"The pilot project is intended to test the conditions under which we will be able to perform publicly again in the near future. Together with the other cultural institutions involved, we want to show a perspective here in Berlin and, with the support of politics, test constructive solutions for opening scenarios," said Andrea Zietzschmann, artistic director of the Stiftung Berliner Philharmoniker. The musicians received support for this project from BIH, among others: Professor Roland Eils, founding director of the BIH Center for Digital Health, helped prepare the event concept and accompanied the testing and admission procedure on site: "The personalized ticket, the negative test result and the identity, proven by the ID card, must be checked together at admission. Due to the short preparation time, this was largely done on paper this time, but we are working on a forgery-proof, data protection-compliant and easy-to-use digital proof, which we will already use for the next events," EIls describes the challenge.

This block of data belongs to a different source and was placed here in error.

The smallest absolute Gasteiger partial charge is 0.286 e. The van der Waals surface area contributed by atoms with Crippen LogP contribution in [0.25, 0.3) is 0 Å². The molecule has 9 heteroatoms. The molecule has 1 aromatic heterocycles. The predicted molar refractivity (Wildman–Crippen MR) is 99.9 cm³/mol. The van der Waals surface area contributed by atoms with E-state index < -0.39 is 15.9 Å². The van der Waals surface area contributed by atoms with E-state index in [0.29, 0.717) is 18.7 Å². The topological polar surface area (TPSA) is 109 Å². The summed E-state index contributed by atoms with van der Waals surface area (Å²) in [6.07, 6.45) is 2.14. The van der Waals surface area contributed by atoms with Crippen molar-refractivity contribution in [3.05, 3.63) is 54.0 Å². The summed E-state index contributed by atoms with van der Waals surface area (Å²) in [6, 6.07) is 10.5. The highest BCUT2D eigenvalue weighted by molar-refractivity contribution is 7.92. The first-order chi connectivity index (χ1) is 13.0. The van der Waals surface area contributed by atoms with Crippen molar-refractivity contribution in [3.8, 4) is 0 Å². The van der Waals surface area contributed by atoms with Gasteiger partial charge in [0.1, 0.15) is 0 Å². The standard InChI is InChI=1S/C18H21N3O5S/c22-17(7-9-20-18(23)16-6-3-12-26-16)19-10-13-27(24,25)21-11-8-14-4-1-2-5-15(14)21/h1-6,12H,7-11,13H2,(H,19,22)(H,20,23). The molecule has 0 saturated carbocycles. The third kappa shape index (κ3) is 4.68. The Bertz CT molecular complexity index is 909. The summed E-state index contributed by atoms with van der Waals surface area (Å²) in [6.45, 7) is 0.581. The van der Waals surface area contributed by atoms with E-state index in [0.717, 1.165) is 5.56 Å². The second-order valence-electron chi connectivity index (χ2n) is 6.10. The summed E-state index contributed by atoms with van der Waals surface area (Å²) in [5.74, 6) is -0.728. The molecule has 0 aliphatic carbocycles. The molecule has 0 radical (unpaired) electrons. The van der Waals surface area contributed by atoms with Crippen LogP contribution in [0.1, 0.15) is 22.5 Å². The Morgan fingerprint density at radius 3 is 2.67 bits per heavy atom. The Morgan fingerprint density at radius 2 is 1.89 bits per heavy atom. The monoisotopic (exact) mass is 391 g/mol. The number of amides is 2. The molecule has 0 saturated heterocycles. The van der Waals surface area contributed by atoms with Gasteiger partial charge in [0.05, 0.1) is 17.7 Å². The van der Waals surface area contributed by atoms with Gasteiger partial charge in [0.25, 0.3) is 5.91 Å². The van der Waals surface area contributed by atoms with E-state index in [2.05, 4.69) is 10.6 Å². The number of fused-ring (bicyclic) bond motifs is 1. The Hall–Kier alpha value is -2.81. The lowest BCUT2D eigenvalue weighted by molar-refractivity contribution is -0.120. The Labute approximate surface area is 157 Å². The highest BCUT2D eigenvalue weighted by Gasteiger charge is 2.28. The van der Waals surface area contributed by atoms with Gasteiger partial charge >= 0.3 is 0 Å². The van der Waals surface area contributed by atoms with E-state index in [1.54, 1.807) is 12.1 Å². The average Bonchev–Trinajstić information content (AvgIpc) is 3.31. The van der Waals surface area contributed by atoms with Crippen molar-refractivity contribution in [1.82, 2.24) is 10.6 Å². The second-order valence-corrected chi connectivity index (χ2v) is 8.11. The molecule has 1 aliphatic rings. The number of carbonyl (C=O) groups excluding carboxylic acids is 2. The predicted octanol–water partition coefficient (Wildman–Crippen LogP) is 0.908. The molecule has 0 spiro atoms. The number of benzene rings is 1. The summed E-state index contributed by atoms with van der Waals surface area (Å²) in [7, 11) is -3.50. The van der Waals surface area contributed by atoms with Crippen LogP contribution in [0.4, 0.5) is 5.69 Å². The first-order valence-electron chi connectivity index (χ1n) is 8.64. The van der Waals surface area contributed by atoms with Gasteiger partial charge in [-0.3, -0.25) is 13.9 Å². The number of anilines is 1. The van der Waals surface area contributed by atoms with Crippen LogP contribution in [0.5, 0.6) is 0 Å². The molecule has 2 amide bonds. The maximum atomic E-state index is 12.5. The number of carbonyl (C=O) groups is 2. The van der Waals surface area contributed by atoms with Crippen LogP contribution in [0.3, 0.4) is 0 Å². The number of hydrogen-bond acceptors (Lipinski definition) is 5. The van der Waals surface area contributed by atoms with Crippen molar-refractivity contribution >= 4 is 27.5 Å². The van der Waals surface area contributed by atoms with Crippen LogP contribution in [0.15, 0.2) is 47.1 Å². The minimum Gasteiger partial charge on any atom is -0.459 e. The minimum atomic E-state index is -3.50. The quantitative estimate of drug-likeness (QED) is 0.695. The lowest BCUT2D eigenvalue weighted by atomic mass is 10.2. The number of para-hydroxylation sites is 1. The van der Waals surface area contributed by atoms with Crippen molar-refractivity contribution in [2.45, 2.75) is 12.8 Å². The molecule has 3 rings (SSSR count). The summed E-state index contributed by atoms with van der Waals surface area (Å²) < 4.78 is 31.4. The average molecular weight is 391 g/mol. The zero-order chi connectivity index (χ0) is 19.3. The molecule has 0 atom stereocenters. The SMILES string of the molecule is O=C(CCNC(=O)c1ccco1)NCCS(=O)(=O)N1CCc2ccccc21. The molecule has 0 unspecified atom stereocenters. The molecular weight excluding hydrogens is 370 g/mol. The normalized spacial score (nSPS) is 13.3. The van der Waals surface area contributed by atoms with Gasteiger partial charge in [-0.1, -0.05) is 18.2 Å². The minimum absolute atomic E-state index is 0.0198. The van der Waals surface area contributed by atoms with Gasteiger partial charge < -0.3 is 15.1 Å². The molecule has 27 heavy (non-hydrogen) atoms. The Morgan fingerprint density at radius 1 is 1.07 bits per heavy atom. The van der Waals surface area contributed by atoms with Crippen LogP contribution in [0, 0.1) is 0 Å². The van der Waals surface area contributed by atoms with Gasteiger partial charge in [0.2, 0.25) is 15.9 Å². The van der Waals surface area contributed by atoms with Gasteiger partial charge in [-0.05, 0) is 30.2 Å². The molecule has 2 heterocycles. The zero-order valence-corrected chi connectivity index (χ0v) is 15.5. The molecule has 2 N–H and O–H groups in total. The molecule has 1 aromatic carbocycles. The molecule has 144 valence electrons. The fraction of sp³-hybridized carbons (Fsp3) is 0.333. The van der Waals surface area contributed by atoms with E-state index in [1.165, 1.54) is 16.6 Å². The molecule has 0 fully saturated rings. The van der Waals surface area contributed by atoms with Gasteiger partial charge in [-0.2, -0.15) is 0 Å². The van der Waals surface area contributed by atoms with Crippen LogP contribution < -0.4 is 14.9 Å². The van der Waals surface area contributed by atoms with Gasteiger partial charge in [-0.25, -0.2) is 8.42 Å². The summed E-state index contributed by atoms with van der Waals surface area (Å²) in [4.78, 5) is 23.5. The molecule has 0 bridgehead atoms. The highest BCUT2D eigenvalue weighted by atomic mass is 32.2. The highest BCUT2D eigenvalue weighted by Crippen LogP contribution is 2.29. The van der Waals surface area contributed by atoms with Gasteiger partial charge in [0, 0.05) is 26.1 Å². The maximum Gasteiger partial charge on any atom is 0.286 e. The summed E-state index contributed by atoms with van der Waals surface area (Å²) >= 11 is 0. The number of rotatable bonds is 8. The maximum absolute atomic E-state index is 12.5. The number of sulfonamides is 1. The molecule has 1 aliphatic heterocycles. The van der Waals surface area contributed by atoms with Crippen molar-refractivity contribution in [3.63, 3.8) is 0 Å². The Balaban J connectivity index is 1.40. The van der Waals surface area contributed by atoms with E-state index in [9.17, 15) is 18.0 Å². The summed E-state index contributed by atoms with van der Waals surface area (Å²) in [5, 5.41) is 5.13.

The concert's program included Peter Tchaikovsky's Romeo and Juliet Fantasy Overture and Symphony No. 2 by Sergei Rachmaninoff. Among the guests was Berlin's mayor, who listened to the music with obvious emotion. "We are pleased to be able to support the city in slowly making its way back to being a cultural metropolis," says Eils. "We can already say that the experiment has succeeded. Together with our partners, we're continuing to optimize testing and admission procedures so that we can continue to facilitate safe events in the future."